Hypothyroidism is a relatively common hormone disorder in dogs as well as people. It is extremely uncommon in cats. One breed that seems over-represented when we see this disease is the Golden Labrador Retriever. In dogs there are a couple of mechanisms by which the disease occurs, however the most common one is mediated by their own immune system.

The immune system in these dogs literally destroys their own thyroid tissue. As a result the gland can no longer create adequate levels of thyroid hormone. Since thyroid hormone is the master control hormone for the metabolism of the entire body (very much like the thermostat in your house) when it is present in really low levels the body metabolism is significantly slowed. This causes dogs to be lethargic, they seek heat (especially in the winter), often have poor haircoats and tend to become extremely obese. At least that is how it appears in the obvious cases. In less obvious cases hypothyroidism can mimic many other hormone-mediated diseases (we call it “The Great Imitator”) and it can be quite challenging to diagnose. Sometimes the only symptom is a dry coat, sometimes it is just a bit too much weight, symmetrical hair loss can occur, muscle weakness and a lack of exercise tolerance can also be the only symptoms.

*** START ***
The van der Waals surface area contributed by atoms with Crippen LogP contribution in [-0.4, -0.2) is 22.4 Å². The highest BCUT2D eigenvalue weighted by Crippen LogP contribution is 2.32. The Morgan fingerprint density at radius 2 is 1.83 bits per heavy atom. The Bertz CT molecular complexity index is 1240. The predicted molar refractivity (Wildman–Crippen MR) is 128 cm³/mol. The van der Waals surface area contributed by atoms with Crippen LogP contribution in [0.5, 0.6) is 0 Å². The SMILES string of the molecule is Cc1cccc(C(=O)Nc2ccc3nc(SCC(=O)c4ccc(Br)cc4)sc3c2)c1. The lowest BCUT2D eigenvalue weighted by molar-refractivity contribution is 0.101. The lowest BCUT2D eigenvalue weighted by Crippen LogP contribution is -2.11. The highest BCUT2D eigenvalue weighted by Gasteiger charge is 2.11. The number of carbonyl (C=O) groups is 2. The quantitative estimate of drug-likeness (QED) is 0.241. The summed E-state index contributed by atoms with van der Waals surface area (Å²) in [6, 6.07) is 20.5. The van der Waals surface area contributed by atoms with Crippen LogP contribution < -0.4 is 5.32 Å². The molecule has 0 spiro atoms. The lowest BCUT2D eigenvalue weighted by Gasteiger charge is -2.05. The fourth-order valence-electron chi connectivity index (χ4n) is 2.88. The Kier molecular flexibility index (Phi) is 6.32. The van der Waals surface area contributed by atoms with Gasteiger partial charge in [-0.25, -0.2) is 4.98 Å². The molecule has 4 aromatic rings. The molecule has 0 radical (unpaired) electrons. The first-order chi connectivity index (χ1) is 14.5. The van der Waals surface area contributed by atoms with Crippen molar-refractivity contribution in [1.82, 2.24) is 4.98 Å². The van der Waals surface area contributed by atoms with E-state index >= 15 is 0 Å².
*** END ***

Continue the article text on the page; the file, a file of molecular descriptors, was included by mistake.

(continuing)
The condition can be easily detected using a screening panel on a blood sample. It is also a condition that is very easily managed. Dogs that are hypothyroid are put on a source of thyroid hormone at a dose that restores the “normal” level of thyroid hormone to their system. Once on their treatment these dogs very quickly become more normal, both physically and mentally. This is one of those diseases where management is simple, easy, and has little to no impact on the life-expectancy of our patients.

If you would like some more information about hypothyroidism, pay a visit to Veterinary Partner